Friday, July 20, 2007

Life For Sale

I am a clothes horse. The thing is I only wear a couple of outfits regularly. For Christmas last year Hubby gifted me with three pairs of the same pants – in purple, pink, and turquoise. They feel like I are wearing my pajama bottoms and I call them my “happy pants” because when I’m wearing them I feel supremely content and comfy and free. No zippers. No buttons. Stretchy material. Pull up – pull down. Perfect length to cover the requisite orthopedic shoes. Happy pants to the supreme degree. I try to wear my happy pants at least twice a week – and sometimes I actually do wear them three times. I’m old and the kids don’t much care what I’ve got on as long as it doesn’t smell and is relatively clean. I can get away with wearing the same pants except in different colors and nobody says anything, except Hubby now and again.

Too many surgeries on the tummy area have created nerve endings that don’t take well to being “squished” so now I don’t buy pants with zippers or tight waist bands. The orthopedic shoes are so ugly that dresses and skirts are out – and panty hose is the bane of a “happy pants” type of woman’s wardrobe. I don’t want to iron anything either so pretty much all cotton is out unless it’s in t-shirt form. The boobs require I wear a bra, darn it, so I’m unable to give up underwear completely, but I don’t wear things that buttons up the front because that requires more structured undergarments than I care to undertake.

Meanwhile I own Oprah’s closet. Well, not the closet itself – just enough clothes that I feel like Oprah when I survey the mounds of clothing I actually do own. Biting a very painful bullet, this summer Hubby and I agreed to learn how to sell things on E-bay and we started with my closet. I spent April and part of May divesting myself of any interest I had in keeping clothing that, though absolutely gorgeous, was not comfortable or practical (requiring dry cleaning and/or ironing). The amount of clothes I then had for sale was incredible – and embarrassing.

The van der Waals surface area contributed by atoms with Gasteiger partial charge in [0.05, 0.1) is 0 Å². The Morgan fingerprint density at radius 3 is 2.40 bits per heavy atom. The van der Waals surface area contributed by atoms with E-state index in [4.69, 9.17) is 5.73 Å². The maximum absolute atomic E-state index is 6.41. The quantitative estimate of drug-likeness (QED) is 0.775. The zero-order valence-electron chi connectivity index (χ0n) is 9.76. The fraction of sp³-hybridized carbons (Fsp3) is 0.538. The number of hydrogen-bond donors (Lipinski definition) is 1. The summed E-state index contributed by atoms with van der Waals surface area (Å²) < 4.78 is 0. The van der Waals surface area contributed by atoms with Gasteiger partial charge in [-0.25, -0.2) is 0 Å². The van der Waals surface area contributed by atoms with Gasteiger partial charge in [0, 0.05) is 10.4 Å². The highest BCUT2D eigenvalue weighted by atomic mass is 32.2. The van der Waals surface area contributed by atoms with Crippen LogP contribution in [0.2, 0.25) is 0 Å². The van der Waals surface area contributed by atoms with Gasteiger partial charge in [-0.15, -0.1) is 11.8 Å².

Two closets and two dressers in the basement full of clothes. Three upstairs closets jammed full and a room strung with clothing poles full to overflowing. There were skirts, long, short, full, straight, wool, corduroy, velvet, linen. There were blouses, sometimes five of the same design just in different colors. There were slacks and pants and Capri’s and gauchos and jeans. There were suits from Nordstrom’s and Saks and Dillards and August Max and Elisabeth. Professional dresses designed for blazers and cocktail suits for elegant dining. Expensive clothing, worn maybe five times, then hung away while I continued to wear my happy pants with a tee that was wash and wear. Wool, velvet, linen blazers. More than a dozen vests. Nearly everything still fit except for a couple of pairs of jeans I uncovered from two sizes ago. And all of it in perfect, nearly unworn condition. All of it lovely and well cared for. I had become a hoarder. It was a true embarrassment of riches.